Labor and Delivery

Galveston Labor and Delivery in John Sealy Hospital

LND Room in John Sealy Hospital

Newly Renovated Labor & Delivery Suites

Exterior view of John Sealy Hospital

UTMB Health Galveston's newly renovated Labor & Delivery unit includes spacious birthing suites and mother/baby rooms that offer a “family-centered” birth experience.

Here, families stay in the same room throughout labor, delivery and immediate recovery, they are then moved to a mother/baby room until discharged. These rooms can comfortably accommodate family members and caregivers including physicians, midwives, nurses, and the pediatric team. Couplet Care provides a nurse who cares for both the mother and her baby during their stay. This nurse is specialized in caring for the family as a unit and providing breastfeeding support during these important first days.

Because safety for mother and baby is always the first consideration, all birthing suites are equipped with everything needed for a safe and healthy delivery. Plus, we've added a few extras to make the event one that is comfortable and easy to share with the chosen loved ones, including convertible sleep chairs, refrigerator, flat-screen TV, and a private bathroom with walk-in shower.

Birthing Suites and Additional Amenities

  • A unit specializing in the care of pregnant women during the antepartum, intrapartum, and postpartum stages of their pregnancy. We deliver approximately 5,500 babies per year.
    • 16 birthing suites for labor, delivery, and recovery
    • 2 ICU beds for critically ill OB mothers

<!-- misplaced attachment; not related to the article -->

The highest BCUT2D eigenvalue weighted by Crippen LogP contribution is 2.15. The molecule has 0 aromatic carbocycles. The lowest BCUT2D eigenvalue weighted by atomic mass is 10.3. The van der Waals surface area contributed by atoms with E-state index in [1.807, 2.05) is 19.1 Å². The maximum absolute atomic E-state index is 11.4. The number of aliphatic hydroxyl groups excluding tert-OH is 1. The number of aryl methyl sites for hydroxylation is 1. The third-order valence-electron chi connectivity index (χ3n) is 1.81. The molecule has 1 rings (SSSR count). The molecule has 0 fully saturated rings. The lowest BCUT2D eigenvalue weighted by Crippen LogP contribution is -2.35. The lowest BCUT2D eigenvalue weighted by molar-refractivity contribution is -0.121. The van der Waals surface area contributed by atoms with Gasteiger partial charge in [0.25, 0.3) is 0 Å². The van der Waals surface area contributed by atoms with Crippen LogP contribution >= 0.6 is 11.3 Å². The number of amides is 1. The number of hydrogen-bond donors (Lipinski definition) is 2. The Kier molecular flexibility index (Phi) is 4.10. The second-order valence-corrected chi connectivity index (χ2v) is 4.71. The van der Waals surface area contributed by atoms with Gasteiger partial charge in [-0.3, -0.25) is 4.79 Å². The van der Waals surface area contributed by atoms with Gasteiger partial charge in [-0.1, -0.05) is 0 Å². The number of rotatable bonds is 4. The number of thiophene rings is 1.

• 5 bed PACU
    • 7 triage rooms
    • 4 dedicated OR suites
  • High-risk obstetrical care
  • Critical Care Obstetrics
  • 24 – hour anesthesia support
  • 24 – hour language assistance
  • Infant secured unit
Labor and Delviery

Newborn Intensive Care Unit (NICU)

UTMB Health’s Galveston Campus is a Level IV Neonatal Facility. The Level 4 Neonatal Facility Designation reflects the facility’s documented capabilities and history of providing a specific level of care to infants. Hospitals with this designation are able to care for infants born earlier than 32 weeks gestation and weighing less than 1,500 grams. Level IV-designated facilities must also be able to provide life support, perform advanced imaging including MRI and echocardiography, and provide a full range of respiratory support, among may other criteria. Level IV NICUs provide the highest, most acute level of care. There are 227 Designated Neonatal Facilities across the state of Texas, with 22 designated as Level IV.

In the Health Blog
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    Changing the narrative of women’s care

    Dr. Gal Levy and Dr. Shannon Clark recently shared their expertise in a recent Community Impact article about the disparities women face when receiving health care.

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